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XRApplied sitting pretty on the precipice of the XR boom

Throughout the history of technological innovation, one constant has always been the evolution and adoption curve of new technologies. From multi-billion dollar genome mapping to computers in our pockets, the transition from pipedream to everyday reality is always rapid. The same is now happening in XR, meaning that some companies like XRApplied are only a couple of years from exploding.



To many of us, the kind of technology companies like XRApplied are developing—Virtual, Augmented, and Mixed Reality—might seem like a distant pipe dream. Aside from a few enterprise applications, like simulated training scenarios and information overlay in assembly and maintenance lines, the technology has barely made an impact on our day-to-day lives.

And this is with good reason. Currently, the hardware is either bulky or expensive (and sometimes both), and, after a decade focused predominantly on hardware advancement, software development lags behind where it could be.

But it won’t stay that way forever.

If there is one thing that’s sure about technology, it’s that, once it has a foothold, it advances at lightning speed, both in terms of adoption and in its level of sophistication. Sometimes, it’s seemingly overnight that we go from oohing and aaahing over a fancy innovation, to carrying it around in our pockets and depending on it every day.

A little history lesson: Moore’s law still applies to XRApplied today

Moore’s law is the imaginatively named theory posited by Gordon E. Moore—who would eventually go on to co-found Intel—that the number of transistors on a chip will double every two years. When Moore first made this prediction in 1965, it was more of an estimation than a law. It did, however, prove to be frighteningly accurate, helping this humble estimation imprint itself into technology folklore as a law.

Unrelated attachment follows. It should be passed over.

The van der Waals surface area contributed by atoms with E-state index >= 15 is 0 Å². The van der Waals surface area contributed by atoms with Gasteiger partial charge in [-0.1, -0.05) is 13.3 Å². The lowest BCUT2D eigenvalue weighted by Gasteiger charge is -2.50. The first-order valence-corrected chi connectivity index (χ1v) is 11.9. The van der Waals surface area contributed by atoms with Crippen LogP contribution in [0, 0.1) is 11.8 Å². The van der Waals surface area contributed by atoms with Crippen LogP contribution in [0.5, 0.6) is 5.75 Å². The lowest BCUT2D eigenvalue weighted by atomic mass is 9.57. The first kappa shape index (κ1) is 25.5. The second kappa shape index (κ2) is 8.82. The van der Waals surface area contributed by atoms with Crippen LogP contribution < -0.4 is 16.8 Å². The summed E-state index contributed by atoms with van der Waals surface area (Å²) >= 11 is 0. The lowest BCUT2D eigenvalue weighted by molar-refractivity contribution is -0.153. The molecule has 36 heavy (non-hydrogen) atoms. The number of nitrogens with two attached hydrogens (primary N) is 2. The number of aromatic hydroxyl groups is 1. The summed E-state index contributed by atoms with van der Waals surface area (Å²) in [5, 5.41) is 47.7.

What’s more surprising, however, is how applicable Moore’s law has proven itself to be beyond just integrated circuits. In almost all areas of technological development, an apparent doubling is observed every few years. In fact, many advancements are even outpacing Moore’s law itself.

The Human Genome Project, for example, took 13 years and spent $2.7 billion dollars to sequence the human genome between 1990 and 2003. These days, genome sequencing is the kind of commodity product that goes on sale for $200. That represents a reduction of over 160% in price year-over-year, every single year, for almost two decades. And let’s not forget that that turnaround times are orders of magnitude quicker to boot; no longer do you need to order your kids’ test when they’re still in diapers to have their results ready by the time they graduate high school.

Then there’s also the little anecdote about the iPhone; a device that seemed impossible only the year before it was launched. The idea of carrying around a multi-touch display in one’s pocket—especially one that didn’t rely on a stylus—was just to foreign to fathom.

Jeff Han - Unveiling the genius of multi-touch interface design [TED] - pavankumar_912

That’s right. In February 2006, less than a year and a half before the iPhone was first launched in June 2007, TED Talk audiences were wowed and amazed by the multitouch capabilities of a large, clunky screen which had to be supported on a stand.

But what’s all this got to do with Extended Reality (XR) and companies like XRApplied? Quite a bit, as it turns out.

This year, advancements in the hardware side of XR are sitting on the edge of the same precipice that multi-touch was on a bit under a decade and a half ago. 5G, a technology that will be critical to XR, is finally in the first stages of a global rollout. And new developments are being announced left, right and center, like Carnegie Mellon University’s device that simulates the feel of solid objects in VR. The fact is, there are a lot of the XR technology gaps that are finally being filled right now and, even if some of the devices look a little clunky right now, the development of multi-touch screens shows that rapid miniaturization is what takes place next.